Iran and the P5+1 have their deal.
-Iran will give up about 14,000 of its 20,000 centrifuges.
-Iran will give up all but its most rudimentary, outdated centrifuges: its first-generation IR-1s, knockoffs of 1970s European models, are all it gets to keep. It will not be allowed to build or develop newer models.
-Iran will give up 97 percent of its enriched uranium; it will hold on to only 300 kilograms of its 10,000-kilogram stockpile in its current form.
-Iran will destroy or export the core of its plutonium plant at Arak, and replace it with a new core that cannot produce weapons-grade plutonium. It will ship out all spent nuclear fuel.
This is a framework agreement so there are still some details to be hammered out. The most important of which is the timing of sanctions relief. This review in VOX is positive, particularly on the issue of inspections. IAEA inspectors will have access to enrichment sites such as Natanz and Fordow as well as centrifuge factories and “all parts of Iran’s nuclear supply chain, including its uranium mines and the mills where it processes uranium ore. Inspectors will also not just monitor but be required to pre-approve all sales to Iran of nuclear-related equipment. This provision also applies to something called “dual-use” materials, which means any equipment that could be used toward a nuclear program..” The deal also includes Iran’s ballistic missile program.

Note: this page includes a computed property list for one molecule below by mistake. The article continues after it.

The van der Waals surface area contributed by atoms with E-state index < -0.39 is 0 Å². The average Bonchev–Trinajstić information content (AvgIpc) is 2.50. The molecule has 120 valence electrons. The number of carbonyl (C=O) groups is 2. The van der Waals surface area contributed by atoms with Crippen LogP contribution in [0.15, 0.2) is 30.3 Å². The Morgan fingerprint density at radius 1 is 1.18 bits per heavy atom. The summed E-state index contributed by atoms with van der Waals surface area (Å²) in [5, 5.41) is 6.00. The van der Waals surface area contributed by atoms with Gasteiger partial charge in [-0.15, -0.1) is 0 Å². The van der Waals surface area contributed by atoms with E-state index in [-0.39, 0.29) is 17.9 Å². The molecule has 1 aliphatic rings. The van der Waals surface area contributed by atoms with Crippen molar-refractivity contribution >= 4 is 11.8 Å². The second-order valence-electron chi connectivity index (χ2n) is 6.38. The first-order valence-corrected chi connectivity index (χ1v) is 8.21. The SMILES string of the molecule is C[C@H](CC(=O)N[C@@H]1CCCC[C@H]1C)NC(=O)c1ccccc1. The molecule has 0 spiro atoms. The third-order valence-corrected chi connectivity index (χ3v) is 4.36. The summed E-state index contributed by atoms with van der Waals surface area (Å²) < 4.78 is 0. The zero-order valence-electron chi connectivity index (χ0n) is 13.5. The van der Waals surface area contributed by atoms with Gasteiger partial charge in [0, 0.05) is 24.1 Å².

The deal lasts from 10-15 years. Critics will claim that Iran will only be a year away from break-out capability when it ends.This may be true but Iran is only a few months away from that capability now. Military strikes could push them back a few years, but not 10-15. This basic logic is pretty compelling.